Really if I did just a quick ledger read, a Greatest Good for the Greatest Number analysis, I might initially take a half-step across the line to Drew’s and Russell’s side, as I’m tempted to say that the munis can make a better case for offering 21st-century economic development prospects (not to mention cheaper power for more customers) than the rural electrics.

    But even without my friend Scott Parsley coming to wring my neck (he wouldn’t do that; he would simply make the case with a gleam in his eye that says I am royally full of crap and need to rectify my thinking) the rural electrics built those places that the munis now want to annex. The rural electrics put in those power lines and substations. They built a whole network; it doesn’t seem fair that the munis can just scoop up big chunks of that network.

    And is a new factory on the edge of Madison really more important than keeping my mom and dad’s Sioux Valley Electric bill on Lake Herman down to reasonable rates?

    There’s a huge debate to be had here, a huge discussion that goes right to the soul of South Dakota’s future, rural vs. urban (or, maybe, rural versus somewhat less rural). I still don’t think the lobbyists should be in the back rooms dickering for the right to pick who serves on the interim committee. Forget that. If I’m a lobbyist with lots of powerful clients (a.k.a. campaign donors), I take whoever Brock picks for the committee, friends and lunkheads alike, and I jawbone them all summer. I call every day all summer, and I have my boss, my other boss, and their boss calling, too. I make them wish they’d never been picked for this committee, and I make clear the only way they get out of this committee, the 2020 Session, and the next election alive is if they push that committee bill toward my people’s interest.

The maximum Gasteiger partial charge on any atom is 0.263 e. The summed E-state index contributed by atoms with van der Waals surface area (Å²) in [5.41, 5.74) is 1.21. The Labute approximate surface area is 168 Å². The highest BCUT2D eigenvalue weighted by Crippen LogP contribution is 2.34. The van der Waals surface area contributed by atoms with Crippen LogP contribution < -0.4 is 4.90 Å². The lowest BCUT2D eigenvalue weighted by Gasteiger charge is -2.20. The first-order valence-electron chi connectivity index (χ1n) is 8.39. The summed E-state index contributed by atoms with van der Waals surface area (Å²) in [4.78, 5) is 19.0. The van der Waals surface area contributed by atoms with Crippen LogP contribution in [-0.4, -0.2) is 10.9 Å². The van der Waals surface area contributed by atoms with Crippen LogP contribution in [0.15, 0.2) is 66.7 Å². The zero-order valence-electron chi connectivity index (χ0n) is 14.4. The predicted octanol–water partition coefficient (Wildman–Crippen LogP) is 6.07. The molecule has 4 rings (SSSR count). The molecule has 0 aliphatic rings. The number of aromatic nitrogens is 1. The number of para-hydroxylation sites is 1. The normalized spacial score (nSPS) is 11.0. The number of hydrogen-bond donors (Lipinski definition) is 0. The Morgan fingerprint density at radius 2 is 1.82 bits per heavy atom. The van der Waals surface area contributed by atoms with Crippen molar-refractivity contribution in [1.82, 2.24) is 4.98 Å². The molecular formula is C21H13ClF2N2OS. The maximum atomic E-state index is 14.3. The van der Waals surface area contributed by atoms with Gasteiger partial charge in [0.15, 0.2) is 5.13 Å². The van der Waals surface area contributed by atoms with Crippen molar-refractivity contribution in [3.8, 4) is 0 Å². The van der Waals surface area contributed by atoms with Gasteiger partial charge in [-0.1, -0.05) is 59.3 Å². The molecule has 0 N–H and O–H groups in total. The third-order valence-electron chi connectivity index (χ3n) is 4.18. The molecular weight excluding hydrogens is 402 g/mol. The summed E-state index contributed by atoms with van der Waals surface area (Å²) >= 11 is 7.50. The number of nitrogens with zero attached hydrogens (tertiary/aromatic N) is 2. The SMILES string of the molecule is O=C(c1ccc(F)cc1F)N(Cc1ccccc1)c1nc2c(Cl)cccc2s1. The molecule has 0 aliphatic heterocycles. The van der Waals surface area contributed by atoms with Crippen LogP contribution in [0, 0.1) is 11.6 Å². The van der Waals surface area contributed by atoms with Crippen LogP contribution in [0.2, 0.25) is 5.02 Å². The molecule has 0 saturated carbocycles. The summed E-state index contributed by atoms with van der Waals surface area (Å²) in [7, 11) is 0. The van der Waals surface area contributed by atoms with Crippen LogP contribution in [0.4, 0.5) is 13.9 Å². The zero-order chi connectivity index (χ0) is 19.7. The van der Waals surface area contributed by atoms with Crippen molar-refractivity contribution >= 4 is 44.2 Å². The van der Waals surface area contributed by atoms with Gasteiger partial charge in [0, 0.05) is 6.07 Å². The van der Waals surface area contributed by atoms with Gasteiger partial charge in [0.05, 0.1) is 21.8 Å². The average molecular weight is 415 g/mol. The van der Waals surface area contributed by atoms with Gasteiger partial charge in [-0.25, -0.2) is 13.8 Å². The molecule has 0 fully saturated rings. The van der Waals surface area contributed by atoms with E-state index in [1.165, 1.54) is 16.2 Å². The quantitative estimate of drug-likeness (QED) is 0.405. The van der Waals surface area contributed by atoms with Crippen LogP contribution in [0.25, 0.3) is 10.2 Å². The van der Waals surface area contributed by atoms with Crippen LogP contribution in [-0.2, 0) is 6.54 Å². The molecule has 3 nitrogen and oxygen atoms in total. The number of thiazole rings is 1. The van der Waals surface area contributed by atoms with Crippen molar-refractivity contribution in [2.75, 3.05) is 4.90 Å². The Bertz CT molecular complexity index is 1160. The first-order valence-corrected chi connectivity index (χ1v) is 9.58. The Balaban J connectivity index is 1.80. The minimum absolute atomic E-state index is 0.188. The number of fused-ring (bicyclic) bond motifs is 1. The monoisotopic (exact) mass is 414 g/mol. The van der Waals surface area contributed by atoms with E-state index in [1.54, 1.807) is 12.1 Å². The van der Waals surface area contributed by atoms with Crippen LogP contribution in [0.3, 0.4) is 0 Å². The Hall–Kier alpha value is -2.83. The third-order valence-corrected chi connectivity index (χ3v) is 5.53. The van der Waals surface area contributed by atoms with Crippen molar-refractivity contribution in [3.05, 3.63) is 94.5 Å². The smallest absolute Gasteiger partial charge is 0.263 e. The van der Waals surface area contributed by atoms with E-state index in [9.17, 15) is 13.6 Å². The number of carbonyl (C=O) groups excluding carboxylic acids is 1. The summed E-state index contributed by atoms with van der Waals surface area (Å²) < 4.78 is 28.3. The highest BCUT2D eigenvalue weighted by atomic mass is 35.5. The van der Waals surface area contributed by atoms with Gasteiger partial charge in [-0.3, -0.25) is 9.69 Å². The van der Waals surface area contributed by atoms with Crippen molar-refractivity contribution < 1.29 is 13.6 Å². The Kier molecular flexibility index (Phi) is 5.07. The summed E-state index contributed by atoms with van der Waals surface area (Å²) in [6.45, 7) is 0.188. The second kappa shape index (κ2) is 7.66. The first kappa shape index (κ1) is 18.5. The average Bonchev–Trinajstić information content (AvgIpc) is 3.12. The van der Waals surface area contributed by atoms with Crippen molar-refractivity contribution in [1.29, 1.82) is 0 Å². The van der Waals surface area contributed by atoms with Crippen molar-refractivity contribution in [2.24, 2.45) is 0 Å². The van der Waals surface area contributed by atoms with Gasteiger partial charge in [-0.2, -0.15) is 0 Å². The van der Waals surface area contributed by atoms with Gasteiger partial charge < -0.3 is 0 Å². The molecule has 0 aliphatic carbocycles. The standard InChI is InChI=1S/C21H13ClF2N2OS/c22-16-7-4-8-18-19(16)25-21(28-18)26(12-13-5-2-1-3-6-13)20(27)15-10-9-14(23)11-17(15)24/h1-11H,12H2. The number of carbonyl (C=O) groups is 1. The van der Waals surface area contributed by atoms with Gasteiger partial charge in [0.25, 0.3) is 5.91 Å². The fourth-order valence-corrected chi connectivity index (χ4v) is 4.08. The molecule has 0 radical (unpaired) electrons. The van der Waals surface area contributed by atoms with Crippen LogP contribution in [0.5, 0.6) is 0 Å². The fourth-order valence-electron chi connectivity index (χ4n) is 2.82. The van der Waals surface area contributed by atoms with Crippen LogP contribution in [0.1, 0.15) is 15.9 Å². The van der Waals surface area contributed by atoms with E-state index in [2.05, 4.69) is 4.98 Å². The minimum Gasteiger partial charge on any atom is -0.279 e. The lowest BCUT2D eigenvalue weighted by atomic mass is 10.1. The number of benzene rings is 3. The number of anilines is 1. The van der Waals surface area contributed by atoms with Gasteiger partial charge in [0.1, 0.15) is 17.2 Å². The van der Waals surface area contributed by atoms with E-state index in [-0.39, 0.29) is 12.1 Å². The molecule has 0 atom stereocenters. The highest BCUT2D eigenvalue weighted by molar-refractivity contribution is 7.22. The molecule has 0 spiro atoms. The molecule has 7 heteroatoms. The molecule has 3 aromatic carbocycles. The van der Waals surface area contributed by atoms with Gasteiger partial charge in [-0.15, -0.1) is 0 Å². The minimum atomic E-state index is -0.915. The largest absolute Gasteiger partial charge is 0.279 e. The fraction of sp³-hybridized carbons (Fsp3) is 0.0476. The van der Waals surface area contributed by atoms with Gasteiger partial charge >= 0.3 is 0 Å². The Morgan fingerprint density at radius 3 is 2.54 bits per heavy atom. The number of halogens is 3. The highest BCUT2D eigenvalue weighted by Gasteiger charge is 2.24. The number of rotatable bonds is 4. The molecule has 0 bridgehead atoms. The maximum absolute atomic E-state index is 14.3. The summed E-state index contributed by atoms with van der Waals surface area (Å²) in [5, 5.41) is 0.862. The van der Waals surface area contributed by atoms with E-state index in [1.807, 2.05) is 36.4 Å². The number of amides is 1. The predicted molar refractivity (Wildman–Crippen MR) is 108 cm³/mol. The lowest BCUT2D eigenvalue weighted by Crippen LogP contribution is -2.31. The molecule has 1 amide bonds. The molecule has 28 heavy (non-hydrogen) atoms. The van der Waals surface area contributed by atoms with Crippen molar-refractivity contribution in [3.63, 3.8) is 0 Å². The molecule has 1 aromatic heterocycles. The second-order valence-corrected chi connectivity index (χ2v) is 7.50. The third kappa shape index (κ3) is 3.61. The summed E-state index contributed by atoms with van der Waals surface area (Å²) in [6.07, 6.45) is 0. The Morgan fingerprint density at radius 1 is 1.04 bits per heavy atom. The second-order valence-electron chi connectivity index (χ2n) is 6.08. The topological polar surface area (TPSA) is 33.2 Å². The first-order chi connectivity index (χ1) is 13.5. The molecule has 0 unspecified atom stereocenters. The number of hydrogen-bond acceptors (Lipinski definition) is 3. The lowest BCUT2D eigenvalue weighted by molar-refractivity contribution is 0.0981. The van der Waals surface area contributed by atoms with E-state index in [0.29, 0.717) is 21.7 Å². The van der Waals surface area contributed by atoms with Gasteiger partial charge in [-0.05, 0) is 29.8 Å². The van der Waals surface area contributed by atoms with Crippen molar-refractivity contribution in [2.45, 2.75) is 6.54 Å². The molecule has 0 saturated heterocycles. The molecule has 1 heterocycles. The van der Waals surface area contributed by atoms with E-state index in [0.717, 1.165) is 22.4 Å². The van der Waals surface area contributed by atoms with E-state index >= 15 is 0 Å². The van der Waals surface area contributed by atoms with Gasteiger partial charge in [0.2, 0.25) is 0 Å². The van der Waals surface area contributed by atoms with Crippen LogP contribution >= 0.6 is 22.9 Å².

If I were a lobbyist, I wouldn’t need to pick my legislators to win. I’d win ’em all over.

    Come on, Drew! You get paid for this stuff, and you’re a whole year older, wiser, richer, and meaner. You can do it—go kick some butt!

  10. Porter Lansing 2019-05-25 16:57

    Heidelberger says, “If I were a lobbyist, I wouldn’t need to pick my legislators to win. I’d win ’em all over.” WTF? He’s drifting to the dark side, Obi Wan. Grudznick’s telling him he can get him in the clique? My, my my.

  11. Cory Allen Heidelberger Post author | 2019-05-26 18:14

    Porter, I’m just saying that if I were a lobbyist, I’d go in with the conviction that I can win over anyone with the rightness of my clients’ causes. And I only work for people who are right.

  12. Porter Lansing 2019-05-26 19:37

    Cory, I fully believe in your salesmanship and ability to win over Republican legislators. Huh? That’s an interesting concept. Only working for people who are right. You sound like a fresh, newly graduated attorney who vows only to defend people who are innocent. However, one may ask, are these people Cory would lobby for right because the majority of South Dakota believes they’re right? Are they right because Cory believes they’re right? Or, are these people right because they’ve chosen Cory to lobby for them? It appears you believe that unlike in a court, where everyone deserves a good lawyer not every issue deserves a good lobbyist.

  13. Cory Allen Heidelberger Post author | 2019-05-27 07:04

    Porter, I won’t plunge into relativism. Right is right. If my clients and I agree, we sally forth.

    We may be able to distinguish legal practice from lobbying. Lawyers swear an oath which includes these two relevant clauses (see SDCL 16-16-18):